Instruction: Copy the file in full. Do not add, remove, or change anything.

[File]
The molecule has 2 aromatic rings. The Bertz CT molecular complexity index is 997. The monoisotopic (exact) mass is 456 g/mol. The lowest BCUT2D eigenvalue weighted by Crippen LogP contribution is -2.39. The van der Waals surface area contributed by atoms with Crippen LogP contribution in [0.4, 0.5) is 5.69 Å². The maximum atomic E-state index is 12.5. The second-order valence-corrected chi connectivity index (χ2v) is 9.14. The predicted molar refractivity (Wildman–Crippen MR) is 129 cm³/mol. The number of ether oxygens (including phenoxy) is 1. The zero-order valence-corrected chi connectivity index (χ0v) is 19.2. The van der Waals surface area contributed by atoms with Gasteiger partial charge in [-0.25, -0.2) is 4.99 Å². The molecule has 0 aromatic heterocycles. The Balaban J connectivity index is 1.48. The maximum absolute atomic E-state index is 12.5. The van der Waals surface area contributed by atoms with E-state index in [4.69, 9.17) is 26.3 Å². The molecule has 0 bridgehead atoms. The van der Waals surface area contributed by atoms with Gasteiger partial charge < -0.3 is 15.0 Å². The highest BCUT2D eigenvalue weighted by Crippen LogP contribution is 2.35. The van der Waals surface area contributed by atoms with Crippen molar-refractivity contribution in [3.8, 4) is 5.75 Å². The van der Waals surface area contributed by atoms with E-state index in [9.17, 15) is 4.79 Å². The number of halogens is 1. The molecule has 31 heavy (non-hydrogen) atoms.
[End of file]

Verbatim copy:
The molecule has 2 aromatic rings. The Bertz CT molecular complexity index is 997. The monoisotopic (exact) mass is 456 g/mol. The lowest BCUT2D eigenvalue weighted by Crippen LogP contribution is -2.39. The van der Waals surface area contributed by atoms with Crippen LogP contribution in [0.4, 0.5) is 5.69 Å². The maximum atomic E-state index is 12.5. The second-order valence-corrected chi connectivity index (χ2v) is 9.14. The predicted molar refractivity (Wildman–Crippen MR) is 129 cm³/mol. The number of ether oxygens (including phenoxy) is 1. The zero-order valence-corrected chi connectivity index (χ0v) is 19.2. The van der Waals surface area contributed by atoms with Gasteiger partial charge in [-0.25, -0.2) is 4.99 Å². The molecule has 0 aromatic heterocycles. The Balaban J connectivity index is 1.48. The maximum absolute atomic E-state index is 12.5. The van der Waals surface area contributed by atoms with E-state index in [4.69, 9.17) is 26.3 Å². The molecule has 0 bridgehead atoms. The van der Waals surface area contributed by atoms with Gasteiger partial charge < -0.3 is 15.0 Å². The highest BCUT2D eigenvalue weighted by Crippen LogP contribution is 2.35. The van der Waals surface area contributed by atoms with Crippen molar-refractivity contribution in [3.8, 4) is 5.75 Å². The van der Waals surface area contributed by atoms with E-state index in [9.17, 15) is 4.79 Å². The number of halogens is 1. The molecule has 31 heavy (non-hydrogen) atoms.